- Patient engagement continues to play a role in the healthcare industry particularly in the physician-patient relationship, as more hospitals and clinics adopt secure messaging tools to allow individuals to communicate with their doctors quickly and easily without data privacy risks. While the implementation of patient portals remains a top method for increasing patient engagement throughout the healthcare space, mobile health tools can also help consumers become more immersed in better managing their health and wellness.
Many healthcare providers have been uncertain on whether certain meaningful use objectives in the Medicare and Medicaid EHR Incentive Programs could possibly be met since physicians and other medical professionals may be unable to ensure a high percentage of their patient base accesses their health information. However, EHRIntelligence.com reports that patient portals may actually not be the only avenue for increasing patient engagement and enabling consumers to view their health data.
First, doctors and healthcare providers would benefit from better understanding their patients’ preferences when it comes to technology use, which mobile devices or computer tools they possess, and their knowledge or experience with electronic media.
“If they are using the portal, they are doing so on a mobile device,” Senior Vice President and CIO of Miami Children's Hospital Ed Martinez told EHRIntelligence.com. “So why not develop software that is much more user-friendly, more integrated into the end-user? And rather than giving the end-user just access to a portal, why not make it so that it is procedure- or process-based?”
“I want to schedule an appointment, press that. I want to get my lab results, press that. That is more intuitive for a patient than having to go into a portal and siphon through mounds of information or navigation whereas on a handheld I can just press what I want and immediately get that information.”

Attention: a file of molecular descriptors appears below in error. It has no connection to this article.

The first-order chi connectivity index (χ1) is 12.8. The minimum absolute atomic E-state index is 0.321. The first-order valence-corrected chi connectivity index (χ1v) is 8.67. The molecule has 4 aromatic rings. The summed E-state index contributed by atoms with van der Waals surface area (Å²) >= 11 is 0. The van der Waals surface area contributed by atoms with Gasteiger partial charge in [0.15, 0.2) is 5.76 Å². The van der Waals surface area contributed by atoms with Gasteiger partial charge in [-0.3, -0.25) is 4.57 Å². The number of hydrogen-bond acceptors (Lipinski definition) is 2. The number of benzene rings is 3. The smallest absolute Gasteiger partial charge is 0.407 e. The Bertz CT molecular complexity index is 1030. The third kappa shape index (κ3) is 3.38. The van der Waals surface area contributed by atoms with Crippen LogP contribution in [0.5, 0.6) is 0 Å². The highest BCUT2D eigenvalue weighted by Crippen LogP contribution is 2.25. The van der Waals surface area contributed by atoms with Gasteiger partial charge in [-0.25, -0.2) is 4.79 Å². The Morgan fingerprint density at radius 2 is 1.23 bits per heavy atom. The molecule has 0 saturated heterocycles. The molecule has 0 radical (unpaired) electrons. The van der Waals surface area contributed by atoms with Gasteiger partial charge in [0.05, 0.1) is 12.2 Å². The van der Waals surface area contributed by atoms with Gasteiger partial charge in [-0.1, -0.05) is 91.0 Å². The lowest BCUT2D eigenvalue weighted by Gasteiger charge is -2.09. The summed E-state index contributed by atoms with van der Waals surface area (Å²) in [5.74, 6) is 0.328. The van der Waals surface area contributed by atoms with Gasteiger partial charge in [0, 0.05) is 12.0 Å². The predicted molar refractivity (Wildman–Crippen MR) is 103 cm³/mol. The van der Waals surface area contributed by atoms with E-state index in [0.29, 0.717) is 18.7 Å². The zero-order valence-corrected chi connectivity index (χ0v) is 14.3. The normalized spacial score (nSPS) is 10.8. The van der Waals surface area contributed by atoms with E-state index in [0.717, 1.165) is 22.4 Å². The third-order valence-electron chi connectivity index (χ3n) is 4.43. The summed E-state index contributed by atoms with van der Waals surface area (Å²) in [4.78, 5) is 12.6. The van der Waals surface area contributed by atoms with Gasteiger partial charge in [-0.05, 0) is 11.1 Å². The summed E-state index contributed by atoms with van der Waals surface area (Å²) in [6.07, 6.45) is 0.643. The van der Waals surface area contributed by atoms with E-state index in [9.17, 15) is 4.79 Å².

More information about the potential benefits of mobile health tools on meaningful use attestation comes from the journal Perspectives in Health Information Management, which details how there is a greater divide between rural and urban hospitals when it comes to technology and EHR system use. The spring issue of the journal also detailed how smartphones and mobile health apps could potentially improve patient access to care and disease management.
There are a wide variety of different mobile health tools that could catapult patient engagement in ways leading to improved health outcomes and stronger relationships between doctors and patients. Along with patient portals and EHR systems, mobile applications, wearable devices, remote monitoring platforms, and telehealth technology all brings more participation on the part of the patient as well as increases overall satisfaction of healthcare services.
The journal focused on another method providers can utilize to increase patient engagement and meet meaningful use requirements. The Blue Button project allows consumers to download and view their health information and relevant claims with the click of one button. Essentially, this could improve overall health information management if patients have a simple way to access their medical data and report any potential errors to their healthcare provider.
As the healthcare industry continues to invest in new mobile technologies, the consumer will slowly become more immersed in managing chronic conditions and living a healthy lifestyle.
“With mobile, you have a persistent presence,” Grey Healthcare Group managing partner and chief engagement officer Erin Byrne told eMarketer. “You’re not only able to see what patients are experiencing, you have the flexibility of information delivery—from texting and mobile websites, to tracking health data and progress via apps and overall health management. A mobile device almost becomes a remote control for your personal health.”